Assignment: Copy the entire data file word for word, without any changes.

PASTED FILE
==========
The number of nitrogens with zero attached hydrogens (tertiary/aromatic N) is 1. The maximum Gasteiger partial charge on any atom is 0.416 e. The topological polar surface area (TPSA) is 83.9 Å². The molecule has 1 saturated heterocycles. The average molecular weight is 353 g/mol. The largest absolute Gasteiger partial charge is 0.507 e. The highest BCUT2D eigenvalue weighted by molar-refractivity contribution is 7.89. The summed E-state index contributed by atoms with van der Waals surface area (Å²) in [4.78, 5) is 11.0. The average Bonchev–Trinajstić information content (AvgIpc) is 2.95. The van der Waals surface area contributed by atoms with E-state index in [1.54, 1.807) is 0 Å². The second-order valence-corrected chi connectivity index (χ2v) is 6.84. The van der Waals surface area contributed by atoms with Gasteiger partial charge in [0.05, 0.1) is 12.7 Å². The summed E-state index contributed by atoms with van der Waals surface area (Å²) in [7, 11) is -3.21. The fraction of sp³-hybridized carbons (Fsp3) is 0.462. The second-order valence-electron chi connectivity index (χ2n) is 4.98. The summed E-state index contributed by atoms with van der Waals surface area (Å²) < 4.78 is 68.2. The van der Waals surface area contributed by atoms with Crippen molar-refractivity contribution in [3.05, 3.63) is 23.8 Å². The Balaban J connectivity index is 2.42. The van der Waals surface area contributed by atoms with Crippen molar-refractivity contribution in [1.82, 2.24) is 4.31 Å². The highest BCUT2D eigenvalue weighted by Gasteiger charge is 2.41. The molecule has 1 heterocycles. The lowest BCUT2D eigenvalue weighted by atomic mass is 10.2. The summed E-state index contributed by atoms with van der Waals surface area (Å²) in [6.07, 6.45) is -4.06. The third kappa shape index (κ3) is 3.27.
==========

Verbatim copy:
The number of nitrogens with zero attached hydrogens (tertiary/aromatic N) is 1. The maximum Gasteiger partial charge on any atom is 0.416 e. The topological polar surface area (TPSA) is 83.9 Å². The molecule has 1 saturated heterocycles. The average molecular weight is 353 g/mol. The largest absolute Gasteiger partial charge is 0.507 e. The highest BCUT2D eigenvalue weighted by molar-refractivity contribution is 7.89. The summed E-state index contributed by atoms with van der Waals surface area (Å²) in [4.78, 5) is 11.0. The average Bonchev–Trinajstić information content (AvgIpc) is 2.95. The van der Waals surface area contributed by atoms with E-state index in [1.54, 1.807) is 0 Å². The second-order valence-corrected chi connectivity index (χ2v) is 6.84. The van der Waals surface area contributed by atoms with Gasteiger partial charge in [0.05, 0.1) is 12.7 Å². The summed E-state index contributed by atoms with van der Waals surface area (Å²) in [7, 11) is -3.21. The fraction of sp³-hybridized carbons (Fsp3) is 0.462. The second-order valence-electron chi connectivity index (χ2n) is 4.98. The summed E-state index contributed by atoms with van der Waals surface area (Å²) < 4.78 is 68.2. The van der Waals surface area contributed by atoms with Crippen molar-refractivity contribution in [3.05, 3.63) is 23.8 Å². The Balaban J connectivity index is 2.42. The van der Waals surface area contributed by atoms with Crippen molar-refractivity contribution in [1.82, 2.24) is 4.31 Å². The highest BCUT2D eigenvalue weighted by Gasteiger charge is 2.41. The molecule has 1 heterocycles. The lowest BCUT2D eigenvalue weighted by atomic mass is 10.2. The summed E-state index contributed by atoms with van der Waals surface area (Å²) in [6.07, 6.45) is -4.06. The third kappa shape index (κ3) is 3.27.